TALKING MOVIEzzz said...

I've got to say, I don't remember there being many lines, even back in the 70's and early 80's. I guess I was just lucky.

But then again, I've had pretty much nothing but multiplexes all my life.

With IRON MAN and INDY on 4 or 5 screens in some theatres, playing every 30 minutes, it would have to make A LOT of money to fill up those theatres and create lines.

On Friday or Saturday nights you still see lines though.

Garrett Sorrels said...

There is something about it.
The small town i'm from has a 6 screen cinema. 4 of the 6 screens play older movies and those movies are discounted, but there are two screens that only play new features. You go there on a Friday night and there is a line to get in and a line for the concession stand. Its kind of nice.... maybe part of it is the nostalgia and maybe part of it is having the face to face time with the parents and see old friends that are also waiting in line.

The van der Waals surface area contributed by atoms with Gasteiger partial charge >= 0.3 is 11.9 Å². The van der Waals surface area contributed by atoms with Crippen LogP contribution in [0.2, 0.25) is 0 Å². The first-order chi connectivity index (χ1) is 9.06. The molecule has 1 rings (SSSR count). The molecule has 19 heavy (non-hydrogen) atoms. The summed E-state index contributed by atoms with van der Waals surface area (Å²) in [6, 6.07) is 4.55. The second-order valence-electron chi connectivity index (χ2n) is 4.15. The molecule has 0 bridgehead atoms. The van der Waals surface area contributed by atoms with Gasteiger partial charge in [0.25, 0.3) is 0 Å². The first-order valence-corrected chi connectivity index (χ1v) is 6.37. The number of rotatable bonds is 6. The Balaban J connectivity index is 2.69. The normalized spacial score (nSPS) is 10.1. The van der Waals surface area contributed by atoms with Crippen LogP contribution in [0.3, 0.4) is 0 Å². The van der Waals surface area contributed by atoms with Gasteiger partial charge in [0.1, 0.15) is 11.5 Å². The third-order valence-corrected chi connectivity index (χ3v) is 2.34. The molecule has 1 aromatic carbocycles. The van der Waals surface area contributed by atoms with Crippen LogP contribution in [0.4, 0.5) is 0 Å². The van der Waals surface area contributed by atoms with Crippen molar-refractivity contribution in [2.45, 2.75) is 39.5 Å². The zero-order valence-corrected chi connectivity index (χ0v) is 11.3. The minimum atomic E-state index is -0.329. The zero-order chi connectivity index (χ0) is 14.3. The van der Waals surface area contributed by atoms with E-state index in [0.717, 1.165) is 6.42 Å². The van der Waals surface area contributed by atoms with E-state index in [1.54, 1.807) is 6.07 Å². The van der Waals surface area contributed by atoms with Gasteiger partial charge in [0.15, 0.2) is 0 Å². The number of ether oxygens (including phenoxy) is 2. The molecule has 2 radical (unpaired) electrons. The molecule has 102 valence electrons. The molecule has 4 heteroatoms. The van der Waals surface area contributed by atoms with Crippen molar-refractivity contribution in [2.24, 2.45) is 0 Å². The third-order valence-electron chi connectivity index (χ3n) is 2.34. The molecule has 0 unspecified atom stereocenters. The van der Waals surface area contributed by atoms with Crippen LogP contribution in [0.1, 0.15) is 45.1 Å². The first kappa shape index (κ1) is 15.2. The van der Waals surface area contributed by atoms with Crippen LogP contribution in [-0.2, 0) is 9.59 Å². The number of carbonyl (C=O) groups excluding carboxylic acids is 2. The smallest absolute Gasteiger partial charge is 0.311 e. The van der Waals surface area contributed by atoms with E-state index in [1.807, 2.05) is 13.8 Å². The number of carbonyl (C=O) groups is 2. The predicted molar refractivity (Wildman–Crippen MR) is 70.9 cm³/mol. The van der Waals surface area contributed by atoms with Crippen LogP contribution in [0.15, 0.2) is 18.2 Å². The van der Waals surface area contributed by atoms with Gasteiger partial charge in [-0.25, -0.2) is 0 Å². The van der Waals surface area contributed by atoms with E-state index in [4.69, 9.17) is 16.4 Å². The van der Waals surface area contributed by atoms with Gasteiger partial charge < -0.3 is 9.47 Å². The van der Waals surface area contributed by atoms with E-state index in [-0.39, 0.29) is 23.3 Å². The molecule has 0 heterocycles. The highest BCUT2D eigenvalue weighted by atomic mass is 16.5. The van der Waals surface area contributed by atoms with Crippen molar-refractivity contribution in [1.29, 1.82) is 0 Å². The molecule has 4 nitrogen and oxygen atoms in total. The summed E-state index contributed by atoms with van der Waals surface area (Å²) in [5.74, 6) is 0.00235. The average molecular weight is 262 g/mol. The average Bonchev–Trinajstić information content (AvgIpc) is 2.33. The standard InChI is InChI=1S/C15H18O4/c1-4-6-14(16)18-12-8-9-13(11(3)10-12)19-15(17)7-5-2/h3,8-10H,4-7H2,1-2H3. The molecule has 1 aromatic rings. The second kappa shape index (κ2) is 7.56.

Anonymous said...

Great fng post

Fox said...

I'm dreading the day when the big screen is gone. Sure, it will always be around for nostalgia, but if films start releasing on the street the same day that you can download them on iTunes, then that will be a black day.

There is no place better to watch a film than in the theater. No place.

Don't get me wrong, I watch movies at home constantly, and Netflix is a godsend for film buffs outside of major cities. But if the big screen ever goes then a major part of the art of cinema will go too.

Anonymous said...

Great post.

I hate frigging lines. I hate them when I wait in them at the DMV and I hate them when I wait in them at the multiplex. I hate them in the dark, I hate them in the park.

I plan my movie going around my best guess at when there will be no friggin' lines. My son and I saw Iron Man at the first showing here in Tuscaloosa Alabama (Motto: we like dogs for the usual reasons too), and there were no lines. Of course, it was at the 1:45 showing on a Friday afternoon.

Evan Derrick said...

Yes, yes, yes Piper, I totally agree with you. I was actually sweating it when I realized I was only going to be 10 minutes early to a 10PM showing of Indy on Memorial Day weekend. No worries...there was hardly anyone there because, as you said, the daggum thing was playing every 30 minutes on the nose.